- Pod vault can also be used for fund receivables, but the funds in the vault as one still belong to the parent DAO.
At the same time, Pods are subject to a number of constraints on the parent DAO, including:
- The ownership of Pod vault is vested in the parent DAO, with the multi-sig committee acting only as the authorized administrator.
- A Pod cannot change the multi-sig committee members and their respective multi-sig weights without authorization, nor can it change the multi-sig rules. Those rights are vested in the parent DAO.
- Parent DAO has the right to withdraw the Pod funds and cancel the Pod;
- Parent DAO may set certain limitations for the fund payment of Pod to reduce funding risks, such as single transaction limitations, daily transaction limitations, black and white lists of payments, etc..
In a constrained delegation structure, both constraint and delegation are indispensable. Delegation refers to the full authorization to Pod, while constraint defines the boundary of authorization. This structure takes the DAO out of the aforementioned dilemma of “everyone has to decide everything” and “everything must be decided by everyone “. this structure’s advantages include:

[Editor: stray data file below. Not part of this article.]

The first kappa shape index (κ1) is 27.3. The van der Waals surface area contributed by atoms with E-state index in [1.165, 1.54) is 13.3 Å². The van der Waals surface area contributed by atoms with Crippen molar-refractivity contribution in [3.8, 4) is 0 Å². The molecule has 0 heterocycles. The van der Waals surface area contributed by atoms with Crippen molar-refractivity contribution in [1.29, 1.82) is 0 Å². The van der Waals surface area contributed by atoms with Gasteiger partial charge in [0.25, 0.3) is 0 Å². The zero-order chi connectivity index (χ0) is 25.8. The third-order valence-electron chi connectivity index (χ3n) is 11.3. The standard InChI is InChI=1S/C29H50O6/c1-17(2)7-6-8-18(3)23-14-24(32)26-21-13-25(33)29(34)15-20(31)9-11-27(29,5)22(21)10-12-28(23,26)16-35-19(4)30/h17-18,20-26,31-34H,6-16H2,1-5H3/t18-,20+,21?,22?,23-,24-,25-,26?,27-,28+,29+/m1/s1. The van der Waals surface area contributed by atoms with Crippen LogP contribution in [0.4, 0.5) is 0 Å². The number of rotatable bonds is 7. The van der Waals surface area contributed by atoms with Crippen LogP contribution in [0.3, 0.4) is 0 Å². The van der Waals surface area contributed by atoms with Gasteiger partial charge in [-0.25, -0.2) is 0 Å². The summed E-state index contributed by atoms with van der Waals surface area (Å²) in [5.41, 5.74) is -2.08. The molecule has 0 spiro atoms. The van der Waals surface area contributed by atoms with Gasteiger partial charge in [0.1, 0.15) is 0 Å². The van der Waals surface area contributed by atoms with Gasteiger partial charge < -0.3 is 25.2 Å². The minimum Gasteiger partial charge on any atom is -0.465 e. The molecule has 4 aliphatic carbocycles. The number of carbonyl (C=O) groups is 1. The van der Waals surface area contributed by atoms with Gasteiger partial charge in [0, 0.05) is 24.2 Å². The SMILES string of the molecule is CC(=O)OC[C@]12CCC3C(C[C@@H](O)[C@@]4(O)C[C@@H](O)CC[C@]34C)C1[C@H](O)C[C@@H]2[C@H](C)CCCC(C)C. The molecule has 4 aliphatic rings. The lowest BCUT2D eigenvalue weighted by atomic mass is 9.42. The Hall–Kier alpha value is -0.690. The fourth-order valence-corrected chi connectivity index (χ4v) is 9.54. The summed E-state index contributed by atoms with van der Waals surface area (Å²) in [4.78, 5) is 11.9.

- By delegating Pods, significantly reduced the pressure on DAO governance, allowing DAO members to focus their voting efforts on core critical issues.
- By appointing multisign committees, it allows professionals to decide on professional affairs. Creating Pods that delegate out not just the right to manage funds, but the right to decide on affairs within a certain scope.